This video is not supported by your browser at this time.

Currently, a major limitation of these advanced materials is that to incorporate them into very small-scale devices, researchers start with a bulk material and grind, cut and polish it to the size they desire. It's an imprecise, error-prone process that's intrinsically ill-suited for nanoelectromechanical systems (NEMS) or microelectromechanical systems (MEMS).

Until now, the complexity of PMN-PT has thwarted researchers' efforts to develop simple, reproducable microscale fabrication techniques.

Applying microscale fabrication techniques such as those used in computer electronics, Eom's team has overcome that barrier. He and his colleagues worked from the ground up to integrate PMN-PT seamlessly onto silicon. Because of potential chemical reactions among the components, they layered materials and carefully planned the locations of individual atoms. "You have to lay down the right element first," says Eom.

Onto a silicon "platform," his team adds a very thin layer of strontium titanate, which acts as a template and mimics the structure of silicon. Next comes a layer of strontium ruthenate, an electrode Eom developed some years ago, and finally, the single-crystal piezoelectric material PMN-PT.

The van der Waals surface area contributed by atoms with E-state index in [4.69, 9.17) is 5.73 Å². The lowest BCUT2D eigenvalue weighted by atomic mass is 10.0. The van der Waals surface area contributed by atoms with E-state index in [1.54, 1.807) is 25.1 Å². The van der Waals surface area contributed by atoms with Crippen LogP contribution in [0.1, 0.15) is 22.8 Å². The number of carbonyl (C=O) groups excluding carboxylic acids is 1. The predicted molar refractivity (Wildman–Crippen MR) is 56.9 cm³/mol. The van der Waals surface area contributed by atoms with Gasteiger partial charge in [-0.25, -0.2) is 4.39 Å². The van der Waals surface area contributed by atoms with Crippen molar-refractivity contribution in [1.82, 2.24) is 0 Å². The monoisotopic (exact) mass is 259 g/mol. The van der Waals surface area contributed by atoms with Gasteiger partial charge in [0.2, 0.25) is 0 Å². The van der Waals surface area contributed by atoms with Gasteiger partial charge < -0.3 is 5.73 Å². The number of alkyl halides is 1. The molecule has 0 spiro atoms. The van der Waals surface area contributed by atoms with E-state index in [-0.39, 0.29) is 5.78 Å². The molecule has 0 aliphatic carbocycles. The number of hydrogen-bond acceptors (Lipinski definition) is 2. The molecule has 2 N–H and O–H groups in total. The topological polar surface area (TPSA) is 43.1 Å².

The researchers have characterized the material's piezoelectric response, which correlates with theoretical predictions. "The properties of the single crystal we integrated on silicon are as good as the bulk single crystal," says Eom.

His team calls devices fabricated from this giant piezoelectric material "hyper-active MEMS" for their potential to offer researchers a high level of active control. Using the material, his team also developed a process for fabricating piezoelectric MEMS. Applied in , communications, medical imaging and nanopositioning actuators, hyper-active MEMS devices could reduce power consumption and increase actuator speed and sensor sensitivity. Additionally, through a process called energy harvesting, hyper-active MEMS devices could convert energy from sources such as mechanical vibrations into electricity that powers other small devices—for example, for wireless communication.